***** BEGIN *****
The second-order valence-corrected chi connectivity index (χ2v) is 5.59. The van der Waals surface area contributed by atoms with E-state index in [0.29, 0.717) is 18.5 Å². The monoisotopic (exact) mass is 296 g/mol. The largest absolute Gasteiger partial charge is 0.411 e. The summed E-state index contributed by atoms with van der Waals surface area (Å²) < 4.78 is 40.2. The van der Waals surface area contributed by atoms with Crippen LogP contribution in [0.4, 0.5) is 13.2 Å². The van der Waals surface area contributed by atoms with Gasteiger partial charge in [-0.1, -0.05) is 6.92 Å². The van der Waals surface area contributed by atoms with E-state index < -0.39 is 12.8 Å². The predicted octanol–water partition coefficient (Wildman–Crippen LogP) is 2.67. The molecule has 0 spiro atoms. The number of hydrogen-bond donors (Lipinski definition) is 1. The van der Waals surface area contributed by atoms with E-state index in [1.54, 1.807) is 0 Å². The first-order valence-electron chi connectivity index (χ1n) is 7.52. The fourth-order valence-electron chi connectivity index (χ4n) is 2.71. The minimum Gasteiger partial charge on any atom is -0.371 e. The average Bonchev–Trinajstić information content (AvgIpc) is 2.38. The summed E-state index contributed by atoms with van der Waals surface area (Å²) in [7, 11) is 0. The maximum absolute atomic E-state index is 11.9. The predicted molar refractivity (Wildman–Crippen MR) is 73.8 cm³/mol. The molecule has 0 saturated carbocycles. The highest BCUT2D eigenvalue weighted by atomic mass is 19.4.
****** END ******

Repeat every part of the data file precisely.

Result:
The second-order valence-corrected chi connectivity index (χ2v) is 5.59. The van der Waals surface area contributed by atoms with E-state index in [0.29, 0.717) is 18.5 Å². The monoisotopic (exact) mass is 296 g/mol. The largest absolute Gasteiger partial charge is 0.411 e. The summed E-state index contributed by atoms with van der Waals surface area (Å²) < 4.78 is 40.2. The van der Waals surface area contributed by atoms with Crippen LogP contribution in [0.4, 0.5) is 13.2 Å². The van der Waals surface area contributed by atoms with Gasteiger partial charge in [-0.1, -0.05) is 6.92 Å². The van der Waals surface area contributed by atoms with E-state index < -0.39 is 12.8 Å². The predicted octanol–water partition coefficient (Wildman–Crippen LogP) is 2.67. The molecule has 0 spiro atoms. The number of hydrogen-bond donors (Lipinski definition) is 1. The van der Waals surface area contributed by atoms with E-state index in [1.54, 1.807) is 0 Å². The first-order valence-electron chi connectivity index (χ1n) is 7.52. The fourth-order valence-electron chi connectivity index (χ4n) is 2.71. The minimum Gasteiger partial charge on any atom is -0.371 e. The average Bonchev–Trinajstić information content (AvgIpc) is 2.38. The summed E-state index contributed by atoms with van der Waals surface area (Å²) in [7, 11) is 0. The maximum absolute atomic E-state index is 11.9. The predicted molar refractivity (Wildman–Crippen MR) is 73.8 cm³/mol. The molecule has 0 saturated carbocycles. The highest BCUT2D eigenvalue weighted by atomic mass is 19.4.